The Dalai Lama’s Palace

The Dalai Lama Palace 1Tuesday, 23rd June: The morning was spent playing blog catch-up, as is usual on arrival in the nicer venues. The conditions at the “home-stays” aren’t really conducive the creative thinking, and I need all the help I can get.

Just after 1pm, we arrived at the square below the imposing Dalai Lama’s Palace and were given a run down on the history by our local Tibetan guide, Bobo. It’s fair to say that it’s a very sensitive subject in Tibet and it would be interesting to hear the Chinese version of the Buddhist history. That said, the Palace is a huge building with 999 rooms. There were supposed to be 1001, but the person bringing the plans back from the original designer lost a small sheet containing 2 rooms, hence the slightly smaller building.

Bearing in mind that Lhasa is 3,600 metres (11811 feet) above sea level, the thought of climbing to the top of the Palace didn’t exactly appeal. However, as I am most unlikely to ever pass this way again, I’m glad I made the effort. A few of us started to count the steps up, but quickly ran out of breath to bother. Suffice it to say that the view from the top was quite something, as was the inside of the Palace. There were many rooms that we were not allowed to see. Most of them, in fact. We probably didn’t miss much, as the ones we did see were quite similar and the ones we couldn’t contained property of the Dalai Lama himself, who had to leave in a hurry in 1959 … The rooms are therefore more or less how he left them, but it’s forbidden to show any of the rooms containing his property.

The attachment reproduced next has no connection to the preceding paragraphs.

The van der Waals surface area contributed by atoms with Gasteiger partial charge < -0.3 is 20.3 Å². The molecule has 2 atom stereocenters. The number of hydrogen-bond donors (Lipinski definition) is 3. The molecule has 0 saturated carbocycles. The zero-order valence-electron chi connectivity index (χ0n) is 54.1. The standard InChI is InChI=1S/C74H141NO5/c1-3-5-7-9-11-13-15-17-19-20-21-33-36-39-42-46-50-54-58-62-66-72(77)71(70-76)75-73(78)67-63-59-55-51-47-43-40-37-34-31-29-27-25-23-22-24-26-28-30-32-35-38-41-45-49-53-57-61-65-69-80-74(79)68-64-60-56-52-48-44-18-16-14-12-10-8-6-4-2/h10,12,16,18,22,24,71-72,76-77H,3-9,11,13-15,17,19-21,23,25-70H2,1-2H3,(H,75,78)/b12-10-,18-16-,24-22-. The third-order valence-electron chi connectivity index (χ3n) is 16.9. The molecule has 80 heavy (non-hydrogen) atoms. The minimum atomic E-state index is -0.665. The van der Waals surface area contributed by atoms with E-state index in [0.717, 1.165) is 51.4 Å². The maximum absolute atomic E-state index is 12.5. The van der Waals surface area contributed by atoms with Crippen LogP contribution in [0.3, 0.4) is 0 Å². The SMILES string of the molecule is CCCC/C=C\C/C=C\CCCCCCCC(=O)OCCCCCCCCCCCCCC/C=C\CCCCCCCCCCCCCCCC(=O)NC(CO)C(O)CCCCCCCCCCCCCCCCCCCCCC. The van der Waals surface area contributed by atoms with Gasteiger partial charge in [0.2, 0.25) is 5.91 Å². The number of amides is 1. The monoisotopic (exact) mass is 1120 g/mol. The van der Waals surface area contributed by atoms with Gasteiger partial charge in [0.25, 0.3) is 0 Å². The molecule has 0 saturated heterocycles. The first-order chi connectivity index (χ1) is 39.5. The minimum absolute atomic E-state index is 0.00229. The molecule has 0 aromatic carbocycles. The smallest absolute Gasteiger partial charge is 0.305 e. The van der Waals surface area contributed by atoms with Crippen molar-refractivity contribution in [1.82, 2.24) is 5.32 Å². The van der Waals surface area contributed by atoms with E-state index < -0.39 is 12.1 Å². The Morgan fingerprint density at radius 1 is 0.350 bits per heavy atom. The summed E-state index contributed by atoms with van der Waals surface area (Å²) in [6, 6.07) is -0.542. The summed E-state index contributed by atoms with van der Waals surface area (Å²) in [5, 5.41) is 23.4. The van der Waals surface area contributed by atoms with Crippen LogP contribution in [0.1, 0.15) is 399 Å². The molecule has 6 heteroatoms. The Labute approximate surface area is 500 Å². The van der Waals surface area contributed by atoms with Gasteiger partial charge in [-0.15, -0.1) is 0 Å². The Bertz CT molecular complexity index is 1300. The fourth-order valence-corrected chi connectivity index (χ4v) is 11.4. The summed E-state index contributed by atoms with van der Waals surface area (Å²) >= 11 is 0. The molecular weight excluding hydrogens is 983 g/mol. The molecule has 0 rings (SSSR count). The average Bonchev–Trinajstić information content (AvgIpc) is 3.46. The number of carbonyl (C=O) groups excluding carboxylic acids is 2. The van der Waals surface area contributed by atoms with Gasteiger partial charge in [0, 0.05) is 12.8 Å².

If this blog post doesn’t appear to do Llasa justice, it’s not that I am not interested in The Dalai Lama and his history. Unfortunately, Google doesn’t work in China and the Wiki page of the Dalai Lama doesn’t seem to load to double check the facts ….. Can’t think why!

Nothing much else got done on Tuesday as we recovered from the climb up and down from the Palace!

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